"Personally, I had a hard time enduring such, I would say, sometimes propaganda moments. Maybe we went to the Olympics, so they told us, 'You have to behave... You can't associate with Western opponents.' Or rather, I think they were secretly watching us if we made any contacts. It was like that, but I would say, it depended a lot… I never really realized it, but of course they definitely watched over us. From this point of view, I think that there were probably some informants among the coaches who gave reports about how we behave, what we do, what we don't do. But we mainly cared about the sports result and we perceived this only very marginally or rather only in retrospect we found out which of those coaches reported on us."
"In 1969, which is now 50 years ago, it happened that my father went to the field, had a heart attack and never returned from the field. It was a really difficult moment for us; literally a shock to her mother, because she suddenly didn't know what to do, how to do it. Of course, neither of us did, because the barn was full of cattle, there was a horse in the stable, but there was no farmer. Then suddenly there was a time when my mother had to solve all this in some way. So she finally joined the collective farm, because there was nothing else left for her to do. They took the fields from us, took the cows away and paid us about as much money as they did in the 1950s, so we got about three thousand for four cows, which was a bit of money at the time, but given what we had to pay for them before, it was just pittance."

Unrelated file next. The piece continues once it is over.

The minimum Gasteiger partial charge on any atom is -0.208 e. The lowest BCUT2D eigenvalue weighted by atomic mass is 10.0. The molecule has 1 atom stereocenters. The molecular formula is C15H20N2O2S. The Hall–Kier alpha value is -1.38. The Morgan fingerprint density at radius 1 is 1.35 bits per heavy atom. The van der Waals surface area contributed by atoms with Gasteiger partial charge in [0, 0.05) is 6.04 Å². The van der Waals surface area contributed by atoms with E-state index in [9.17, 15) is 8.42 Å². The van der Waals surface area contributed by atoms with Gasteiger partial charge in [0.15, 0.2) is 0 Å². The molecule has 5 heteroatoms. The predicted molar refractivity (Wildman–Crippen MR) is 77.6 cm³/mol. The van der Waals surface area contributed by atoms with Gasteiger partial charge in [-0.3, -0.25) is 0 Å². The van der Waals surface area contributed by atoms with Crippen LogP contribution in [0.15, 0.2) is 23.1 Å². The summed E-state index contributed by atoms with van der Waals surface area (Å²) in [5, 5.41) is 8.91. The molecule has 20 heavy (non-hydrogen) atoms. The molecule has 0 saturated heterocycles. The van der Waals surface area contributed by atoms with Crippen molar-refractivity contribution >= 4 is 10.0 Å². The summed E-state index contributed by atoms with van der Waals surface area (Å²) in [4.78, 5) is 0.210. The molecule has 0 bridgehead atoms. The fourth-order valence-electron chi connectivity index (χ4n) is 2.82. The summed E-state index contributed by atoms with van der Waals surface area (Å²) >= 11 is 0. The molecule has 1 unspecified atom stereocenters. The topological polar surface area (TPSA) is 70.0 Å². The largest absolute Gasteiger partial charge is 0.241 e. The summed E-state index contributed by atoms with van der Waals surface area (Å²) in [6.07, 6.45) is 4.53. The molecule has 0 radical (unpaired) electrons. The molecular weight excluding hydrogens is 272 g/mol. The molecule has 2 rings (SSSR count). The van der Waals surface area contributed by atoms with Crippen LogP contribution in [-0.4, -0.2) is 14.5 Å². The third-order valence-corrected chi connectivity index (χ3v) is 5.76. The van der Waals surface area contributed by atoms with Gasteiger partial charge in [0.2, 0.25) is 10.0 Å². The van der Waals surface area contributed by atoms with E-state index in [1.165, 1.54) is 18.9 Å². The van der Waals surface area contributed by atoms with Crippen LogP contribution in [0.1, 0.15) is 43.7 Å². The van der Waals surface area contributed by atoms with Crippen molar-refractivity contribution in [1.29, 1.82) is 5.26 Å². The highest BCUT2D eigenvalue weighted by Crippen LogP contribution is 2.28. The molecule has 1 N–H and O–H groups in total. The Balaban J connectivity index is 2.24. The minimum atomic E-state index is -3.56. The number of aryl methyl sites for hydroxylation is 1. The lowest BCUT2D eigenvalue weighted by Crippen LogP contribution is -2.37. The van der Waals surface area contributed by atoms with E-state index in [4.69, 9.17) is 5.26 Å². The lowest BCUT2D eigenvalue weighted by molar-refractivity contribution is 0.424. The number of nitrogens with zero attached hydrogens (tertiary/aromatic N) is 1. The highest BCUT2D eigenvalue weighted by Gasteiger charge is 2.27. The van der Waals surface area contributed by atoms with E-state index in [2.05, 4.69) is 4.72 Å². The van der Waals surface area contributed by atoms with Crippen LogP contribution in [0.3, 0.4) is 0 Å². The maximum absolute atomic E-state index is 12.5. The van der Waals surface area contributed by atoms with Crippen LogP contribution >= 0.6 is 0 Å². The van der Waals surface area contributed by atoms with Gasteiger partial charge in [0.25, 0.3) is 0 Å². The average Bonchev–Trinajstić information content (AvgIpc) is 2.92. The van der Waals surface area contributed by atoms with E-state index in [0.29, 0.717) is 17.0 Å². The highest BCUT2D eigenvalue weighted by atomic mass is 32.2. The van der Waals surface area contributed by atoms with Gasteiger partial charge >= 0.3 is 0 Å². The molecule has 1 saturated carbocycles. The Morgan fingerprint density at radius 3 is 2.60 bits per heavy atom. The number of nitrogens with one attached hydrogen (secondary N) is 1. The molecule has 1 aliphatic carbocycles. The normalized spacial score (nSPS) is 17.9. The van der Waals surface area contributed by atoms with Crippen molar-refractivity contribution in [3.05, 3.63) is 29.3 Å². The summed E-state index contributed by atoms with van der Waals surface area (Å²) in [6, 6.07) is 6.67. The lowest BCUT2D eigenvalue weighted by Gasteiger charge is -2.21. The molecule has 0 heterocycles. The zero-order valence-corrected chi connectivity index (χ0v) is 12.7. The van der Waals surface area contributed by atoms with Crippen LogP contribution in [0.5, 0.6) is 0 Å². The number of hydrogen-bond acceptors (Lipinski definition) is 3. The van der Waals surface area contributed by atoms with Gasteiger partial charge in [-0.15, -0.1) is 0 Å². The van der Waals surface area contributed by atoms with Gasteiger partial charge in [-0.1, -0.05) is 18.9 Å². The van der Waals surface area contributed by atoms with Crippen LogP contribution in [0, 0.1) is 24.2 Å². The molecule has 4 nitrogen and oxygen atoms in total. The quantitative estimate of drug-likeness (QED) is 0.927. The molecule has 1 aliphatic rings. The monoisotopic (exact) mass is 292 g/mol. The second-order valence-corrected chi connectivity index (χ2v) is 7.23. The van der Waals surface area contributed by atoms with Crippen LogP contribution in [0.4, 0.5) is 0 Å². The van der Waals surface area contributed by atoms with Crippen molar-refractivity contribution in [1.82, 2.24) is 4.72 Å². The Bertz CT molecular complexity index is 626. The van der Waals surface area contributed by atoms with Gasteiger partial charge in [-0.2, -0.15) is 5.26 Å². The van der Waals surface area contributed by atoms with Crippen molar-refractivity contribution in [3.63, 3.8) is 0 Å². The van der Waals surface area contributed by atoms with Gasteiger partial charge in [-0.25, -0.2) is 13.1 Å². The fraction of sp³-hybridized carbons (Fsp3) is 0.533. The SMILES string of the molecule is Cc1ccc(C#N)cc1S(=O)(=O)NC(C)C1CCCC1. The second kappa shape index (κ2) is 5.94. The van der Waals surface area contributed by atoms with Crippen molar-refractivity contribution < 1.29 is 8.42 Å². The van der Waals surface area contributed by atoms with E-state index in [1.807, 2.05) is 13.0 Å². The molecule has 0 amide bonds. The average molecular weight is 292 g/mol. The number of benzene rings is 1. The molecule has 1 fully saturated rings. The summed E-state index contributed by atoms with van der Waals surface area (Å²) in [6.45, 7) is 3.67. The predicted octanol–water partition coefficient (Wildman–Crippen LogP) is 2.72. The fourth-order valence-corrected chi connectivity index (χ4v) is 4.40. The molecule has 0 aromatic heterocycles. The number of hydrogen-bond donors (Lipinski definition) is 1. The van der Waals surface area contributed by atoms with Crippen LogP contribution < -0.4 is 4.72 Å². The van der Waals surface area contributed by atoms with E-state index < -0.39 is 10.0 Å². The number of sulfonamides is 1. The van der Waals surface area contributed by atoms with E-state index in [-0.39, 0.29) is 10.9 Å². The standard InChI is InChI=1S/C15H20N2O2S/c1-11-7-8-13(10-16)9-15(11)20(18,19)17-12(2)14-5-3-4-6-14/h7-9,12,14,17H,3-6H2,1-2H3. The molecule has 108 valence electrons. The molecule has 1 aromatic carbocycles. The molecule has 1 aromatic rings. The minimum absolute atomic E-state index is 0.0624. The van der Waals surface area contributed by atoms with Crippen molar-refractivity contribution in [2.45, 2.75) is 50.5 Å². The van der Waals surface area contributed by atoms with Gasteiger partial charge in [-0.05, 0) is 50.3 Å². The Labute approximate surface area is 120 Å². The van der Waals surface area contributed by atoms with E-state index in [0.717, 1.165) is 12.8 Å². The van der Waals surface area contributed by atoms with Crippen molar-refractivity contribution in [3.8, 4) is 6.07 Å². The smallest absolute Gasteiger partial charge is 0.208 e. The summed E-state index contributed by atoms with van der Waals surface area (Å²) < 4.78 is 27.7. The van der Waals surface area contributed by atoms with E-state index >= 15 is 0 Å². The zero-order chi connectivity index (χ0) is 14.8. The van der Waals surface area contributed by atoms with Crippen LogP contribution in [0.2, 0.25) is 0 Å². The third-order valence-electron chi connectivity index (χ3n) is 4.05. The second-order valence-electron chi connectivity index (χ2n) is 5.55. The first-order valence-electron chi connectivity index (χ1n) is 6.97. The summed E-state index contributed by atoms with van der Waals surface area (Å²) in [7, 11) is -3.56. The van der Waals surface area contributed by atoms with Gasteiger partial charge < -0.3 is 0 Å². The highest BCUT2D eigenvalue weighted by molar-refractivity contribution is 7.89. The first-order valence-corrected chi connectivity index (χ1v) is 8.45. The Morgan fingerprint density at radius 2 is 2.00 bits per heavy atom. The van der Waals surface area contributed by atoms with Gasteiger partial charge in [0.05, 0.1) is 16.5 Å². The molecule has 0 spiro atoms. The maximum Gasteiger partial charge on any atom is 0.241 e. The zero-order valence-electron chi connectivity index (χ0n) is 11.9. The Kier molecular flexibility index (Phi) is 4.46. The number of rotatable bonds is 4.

"We were a bit like black sheep in that village, because we were the only ones who didn't join the association. I don't know if this was the reason, but it definitely played a certain part, so for example we - as girls - were often the target of some bullying by boys, for example, that they hurt us, or attacked us physically in some way. It was quite an unpleasant experience. These are things I've never talked about much. It was only in adulthood that we realized that we might have complained to a teacher or someone. But even if I complained to her, I know it would turn out that when I left school, the boy I was complaining about pushed me in the mud somewhere, or give me a few slaps or steal my hat or sled and shove it in the creek because it was common practice. So, these are experiences that I don't like to remember, but they simply belonged to that childhood and the village spirit."
Květa Jeriová, née Pecková, was born on October 10, 1956 in Jilemnice into a family of private farmers in Zálesní Lhota. She has been helping her parents since she was a child, so she refused offers to join the skiing sports club due to lack of time. It was only after the death of her father and the entry of the family into the collective farm that she became a member of Sokol Studenec at the age of 14 and participated in the youth championships of the republic and became a member of the representing junior national team. Between 1974 and 1984, she belonged to the Czechoslovak national team in classic skiing. At the Olympic Games in 1980 and 1984, she won two bronze and one silver medal, and has also won a bronze medal at the World Championships. She graduated from the Faculty of Education in Hradec Králové and worked as a teacher for twenty years. She met her future husband, rower Zdeněk Pecka, thanks to an interview for Stadion magazine. They raised two daughters together. She is a member of the Czech Olympic Committee.